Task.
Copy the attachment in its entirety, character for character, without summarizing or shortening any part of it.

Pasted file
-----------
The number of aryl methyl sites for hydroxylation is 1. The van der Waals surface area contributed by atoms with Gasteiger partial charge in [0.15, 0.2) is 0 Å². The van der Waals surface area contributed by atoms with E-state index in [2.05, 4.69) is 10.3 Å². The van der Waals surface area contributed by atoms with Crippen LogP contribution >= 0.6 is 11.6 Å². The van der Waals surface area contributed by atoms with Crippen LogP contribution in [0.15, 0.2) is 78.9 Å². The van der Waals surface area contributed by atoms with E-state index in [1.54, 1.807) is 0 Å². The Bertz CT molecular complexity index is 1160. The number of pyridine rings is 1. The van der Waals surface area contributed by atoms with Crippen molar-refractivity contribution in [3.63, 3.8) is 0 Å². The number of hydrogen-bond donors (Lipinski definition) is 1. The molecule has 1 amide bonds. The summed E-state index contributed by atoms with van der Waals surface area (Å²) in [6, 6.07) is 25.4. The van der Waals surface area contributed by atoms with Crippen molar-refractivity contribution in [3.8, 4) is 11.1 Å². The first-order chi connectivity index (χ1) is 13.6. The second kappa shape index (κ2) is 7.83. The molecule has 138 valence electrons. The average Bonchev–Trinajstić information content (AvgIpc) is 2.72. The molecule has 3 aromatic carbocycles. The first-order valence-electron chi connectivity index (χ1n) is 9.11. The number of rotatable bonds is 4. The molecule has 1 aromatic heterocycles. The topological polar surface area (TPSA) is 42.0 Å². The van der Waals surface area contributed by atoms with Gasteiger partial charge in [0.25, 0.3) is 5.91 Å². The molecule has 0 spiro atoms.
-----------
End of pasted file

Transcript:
The number of aryl methyl sites for hydroxylation is 1. The van der Waals surface area contributed by atoms with Gasteiger partial charge in [0.15, 0.2) is 0 Å². The van der Waals surface area contributed by atoms with E-state index in [2.05, 4.69) is 10.3 Å². The van der Waals surface area contributed by atoms with Crippen LogP contribution >= 0.6 is 11.6 Å². The van der Waals surface area contributed by atoms with Crippen LogP contribution in [0.15, 0.2) is 78.9 Å². The van der Waals surface area contributed by atoms with E-state index in [1.54, 1.807) is 0 Å². The Bertz CT molecular complexity index is 1160. The number of pyridine rings is 1. The van der Waals surface area contributed by atoms with Crippen molar-refractivity contribution in [3.63, 3.8) is 0 Å². The number of hydrogen-bond donors (Lipinski definition) is 1. The molecule has 1 amide bonds. The summed E-state index contributed by atoms with van der Waals surface area (Å²) in [6, 6.07) is 25.4. The van der Waals surface area contributed by atoms with Crippen molar-refractivity contribution in [3.8, 4) is 11.1 Å². The first-order chi connectivity index (χ1) is 13.6. The second kappa shape index (κ2) is 7.83. The molecule has 138 valence electrons. The average Bonchev–Trinajstić information content (AvgIpc) is 2.72. The molecule has 3 aromatic carbocycles. The first-order valence-electron chi connectivity index (χ1n) is 9.11. The number of rotatable bonds is 4. The molecule has 1 aromatic heterocycles. The topological polar surface area (TPSA) is 42.0 Å². The van der Waals surface area contributed by atoms with Gasteiger partial charge in [0.25, 0.3) is 5.91 Å². The molecule has 0 spiro atoms.